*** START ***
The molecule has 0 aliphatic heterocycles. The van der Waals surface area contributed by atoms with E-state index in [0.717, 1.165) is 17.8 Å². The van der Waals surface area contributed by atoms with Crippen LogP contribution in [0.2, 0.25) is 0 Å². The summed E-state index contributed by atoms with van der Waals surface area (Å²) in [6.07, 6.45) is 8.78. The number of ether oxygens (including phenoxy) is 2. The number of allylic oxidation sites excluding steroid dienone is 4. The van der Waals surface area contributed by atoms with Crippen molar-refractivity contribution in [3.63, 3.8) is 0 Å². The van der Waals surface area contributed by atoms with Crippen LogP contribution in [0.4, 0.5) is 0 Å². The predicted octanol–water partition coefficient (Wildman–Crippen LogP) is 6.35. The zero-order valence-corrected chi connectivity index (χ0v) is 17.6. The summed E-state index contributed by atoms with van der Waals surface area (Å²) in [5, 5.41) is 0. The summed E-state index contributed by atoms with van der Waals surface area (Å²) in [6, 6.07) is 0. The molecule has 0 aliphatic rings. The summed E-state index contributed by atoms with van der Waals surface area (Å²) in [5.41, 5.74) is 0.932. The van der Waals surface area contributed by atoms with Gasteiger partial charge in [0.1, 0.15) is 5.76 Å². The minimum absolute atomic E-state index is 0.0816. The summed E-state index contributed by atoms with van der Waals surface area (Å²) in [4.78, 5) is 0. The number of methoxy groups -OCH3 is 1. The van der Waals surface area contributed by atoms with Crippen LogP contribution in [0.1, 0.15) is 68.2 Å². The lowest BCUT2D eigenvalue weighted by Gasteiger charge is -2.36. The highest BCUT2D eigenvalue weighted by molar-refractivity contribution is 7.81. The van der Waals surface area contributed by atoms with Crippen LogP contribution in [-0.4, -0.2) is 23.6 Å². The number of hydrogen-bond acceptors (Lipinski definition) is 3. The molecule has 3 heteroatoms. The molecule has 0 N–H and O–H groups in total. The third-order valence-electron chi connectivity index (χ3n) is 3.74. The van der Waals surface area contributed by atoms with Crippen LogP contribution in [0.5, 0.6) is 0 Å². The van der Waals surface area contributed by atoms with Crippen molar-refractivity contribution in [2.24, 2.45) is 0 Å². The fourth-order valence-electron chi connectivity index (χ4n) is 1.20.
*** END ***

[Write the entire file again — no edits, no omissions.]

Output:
The molecule has 0 aliphatic heterocycles. The van der Waals surface area contributed by atoms with E-state index in [0.717, 1.165) is 17.8 Å². The van der Waals surface area contributed by atoms with Crippen LogP contribution in [0.2, 0.25) is 0 Å². The summed E-state index contributed by atoms with van der Waals surface area (Å²) in [6.07, 6.45) is 8.78. The number of ether oxygens (including phenoxy) is 2. The number of allylic oxidation sites excluding steroid dienone is 4. The van der Waals surface area contributed by atoms with Crippen molar-refractivity contribution in [3.63, 3.8) is 0 Å². The van der Waals surface area contributed by atoms with Crippen LogP contribution in [0.4, 0.5) is 0 Å². The predicted octanol–water partition coefficient (Wildman–Crippen LogP) is 6.35. The zero-order valence-corrected chi connectivity index (χ0v) is 17.6. The summed E-state index contributed by atoms with van der Waals surface area (Å²) in [5, 5.41) is 0. The summed E-state index contributed by atoms with van der Waals surface area (Å²) in [6, 6.07) is 0. The molecule has 0 aliphatic rings. The summed E-state index contributed by atoms with van der Waals surface area (Å²) in [5.41, 5.74) is 0.932. The van der Waals surface area contributed by atoms with Gasteiger partial charge in [0.1, 0.15) is 5.76 Å². The minimum absolute atomic E-state index is 0.0816. The summed E-state index contributed by atoms with van der Waals surface area (Å²) in [4.78, 5) is 0. The number of methoxy groups -OCH3 is 1. The van der Waals surface area contributed by atoms with Crippen LogP contribution in [0.1, 0.15) is 68.2 Å². The lowest BCUT2D eigenvalue weighted by Gasteiger charge is -2.36. The highest BCUT2D eigenvalue weighted by molar-refractivity contribution is 7.81. The van der Waals surface area contributed by atoms with Crippen LogP contribution in [-0.4, -0.2) is 23.6 Å². The number of hydrogen-bond acceptors (Lipinski definition) is 3. The molecule has 3 heteroatoms. The molecule has 0 N–H and O–H groups in total. The third-order valence-electron chi connectivity index (χ3n) is 3.74. The van der Waals surface area contributed by atoms with Crippen LogP contribution in [0.5, 0.6) is 0 Å². The van der Waals surface area contributed by atoms with Crippen molar-refractivity contribution in [2.24, 2.45) is 0 Å². The fourth-order valence-electron chi connectivity index (χ4n) is 1.20.